Recently, a federal judge in Pittsburgh ruled that certain preventative actions taken by Governor Wolf during the early stages of the COVID-19 pandemic were unconstitutional.
U.S. District Judge William S. Stickman IV held Governor Wolf’s stay-at-home and business closure orders, as well as his indoor/outdoor gathering restrictions, violated the First Amendment and the Due Process and Equal Protection Clauses of the Fourteenth Amendment.
Governor Wolf’s administration filed a motion to stay while appealing to the 3rd Circuit Court of Appeals in Philadelphia. On Tuesday, September 22, Judge Stickman denied the stay, asserting that the public’s interests would be harmed by allowing the unconstitutional measures to remain in place. However, the only restriction still in place are the limitations on indoor and outdoor gatherings; The Wolf Administration had already lifted the stay-at-home and business closure orders months before the filing of this lawsuit.
Regardless of Governor Wolf’s motion to stay being denied, and any potential result coming out of the 3rd Circuit, COVID-19 has severely impacted private businesses around the country, and they want answers. Private business owners are now asking, “What, if any, legal affect does this decision have on the operations of my business currently?”
Because the stay-at-home and business closures orders had already been lifted, this decision does not have any impact on current restrictions. Governor Wolf has either lifted or eased many of his past restrictions on private business, and it is important to note that this ruling does not bear any significance on what Governor Wolf and his administration are doing right now in their efforts to implement public health and safety polices. Businesses are allowed to remain open and should continue to adhere to Governor Wolf’s capacity restrictions and continue to enforce masking and social distancing requirements. Where possible, businesses may consider conducting their operations through teleworking.
What About Restaurants?
There is no doubt that restaurant and bar owners have felt months of extreme financial hardships because of Governor Wolf’s pandemic restrictions. However, there may be a light at the end of the tunnel: House Bill 2513 (“HB 2513”), which was approved by both the PA Senate and House of Representatives, would ease the restrictions on bar and restaurants by setting capacity for restaurants at a minimum of 50%. HB 2513 would also get rid of Gov. Wolf’s ban on bar services, allowing patrons to sit at the bar and order an alcoholic beverage without the requirement of ordering food. This comes just after Gov. Wolf announced that starting September 21, restaurants and bars could increase their capacity from 25% to 50% maximum. Gov. Wolf also implemented a self-certification process, which allows restaurants to return to 50% indoor dining capacity if they agree to comply with all of the other safety requirements and CDC guidelines. These self-certification agreements would obligate a restaurant to follow CDC guidelines and protocols through mask and social distancing mandates along with safety recommendations. HB 2513 is now on the desk of Gov. Wolf; however he has indicated that he plans to veto this bill and encourage restaurants to complete the certification process.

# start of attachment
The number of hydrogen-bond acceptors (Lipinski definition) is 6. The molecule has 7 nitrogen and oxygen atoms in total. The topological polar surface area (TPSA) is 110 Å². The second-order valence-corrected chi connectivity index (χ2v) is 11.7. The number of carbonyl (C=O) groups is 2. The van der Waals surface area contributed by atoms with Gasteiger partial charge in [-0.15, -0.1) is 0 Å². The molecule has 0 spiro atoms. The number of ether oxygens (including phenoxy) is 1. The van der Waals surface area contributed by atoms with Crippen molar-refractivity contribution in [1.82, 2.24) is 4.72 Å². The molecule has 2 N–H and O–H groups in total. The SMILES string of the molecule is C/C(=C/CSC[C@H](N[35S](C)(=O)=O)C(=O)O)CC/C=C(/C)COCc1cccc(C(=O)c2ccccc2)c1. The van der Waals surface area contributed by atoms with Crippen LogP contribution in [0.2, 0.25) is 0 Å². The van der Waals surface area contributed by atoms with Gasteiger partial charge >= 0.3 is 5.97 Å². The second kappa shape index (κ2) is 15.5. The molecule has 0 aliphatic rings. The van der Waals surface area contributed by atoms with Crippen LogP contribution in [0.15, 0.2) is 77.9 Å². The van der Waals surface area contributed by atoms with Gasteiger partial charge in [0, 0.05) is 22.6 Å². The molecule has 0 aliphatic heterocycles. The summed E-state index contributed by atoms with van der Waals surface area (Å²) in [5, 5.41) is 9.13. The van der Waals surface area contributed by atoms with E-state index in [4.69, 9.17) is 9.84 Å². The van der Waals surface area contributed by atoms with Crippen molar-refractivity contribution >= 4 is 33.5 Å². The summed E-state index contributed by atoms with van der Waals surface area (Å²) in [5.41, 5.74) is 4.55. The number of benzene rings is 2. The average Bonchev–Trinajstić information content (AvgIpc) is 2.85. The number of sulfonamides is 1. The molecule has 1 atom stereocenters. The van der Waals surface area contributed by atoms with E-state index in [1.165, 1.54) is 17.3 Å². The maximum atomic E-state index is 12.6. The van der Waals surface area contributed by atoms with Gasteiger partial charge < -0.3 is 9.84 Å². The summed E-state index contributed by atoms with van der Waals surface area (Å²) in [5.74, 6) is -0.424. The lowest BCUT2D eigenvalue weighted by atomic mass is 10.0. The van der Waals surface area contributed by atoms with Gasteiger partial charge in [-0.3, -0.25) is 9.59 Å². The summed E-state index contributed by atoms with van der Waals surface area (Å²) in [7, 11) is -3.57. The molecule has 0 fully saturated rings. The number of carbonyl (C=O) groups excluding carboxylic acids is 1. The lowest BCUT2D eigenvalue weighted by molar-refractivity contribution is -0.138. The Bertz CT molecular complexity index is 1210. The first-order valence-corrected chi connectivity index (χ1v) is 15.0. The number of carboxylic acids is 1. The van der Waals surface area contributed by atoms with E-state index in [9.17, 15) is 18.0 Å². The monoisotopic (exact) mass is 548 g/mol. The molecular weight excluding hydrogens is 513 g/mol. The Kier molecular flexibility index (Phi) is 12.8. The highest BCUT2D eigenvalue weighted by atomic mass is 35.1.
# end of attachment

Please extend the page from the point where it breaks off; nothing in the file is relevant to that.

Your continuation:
There have been many changes regarding COVID-19 restrictions and limitations, and as such, there sure to be confusion about the current legal obligations and rights of restaurants given the federal court’s Stickman decision. However, it is important to note that the Stickman decision is not binding on orders and mandates that are currently in place. If Gov. Wolf signs HB 2513, or the PA Legislature overrides his veto, the bill will loosen restrictions on restaurants by removing the 50% capacity limitation and the requirement that food be purchased with alcoholic beverages. If Gov. Wolf vetoes HB 2513 and the Legislature is unable to override his veto, then Gov. Wolf’s capacity restrictions and food purchase requirements will remain in place.
Currently, Pennsylvania is in the “green phase,” and the most important way to mitigate the spread of COVID-19 is to wear a mask and adhere to social distancing guidelines. All businesses may reopen during the green phase, and except for restaurants and bars, may increase occupancy to 75%. Restaurants and bars can open indoor dining up to 50% capacity. Indoor recreation can have up to 50% occupancy. Health and wellness operations can have up to 50% occupancy, but customers can only enter by appointment only. Entertainment businesses may have up to 50% occupancy as well. Business owners should continue to enforce the current restrictions and requirements, and rely on guidance from the CDC and state and local health agencies. Owners and staff should continue to exercise their best judgement to protect the health of patrons, staff, and their communities at large.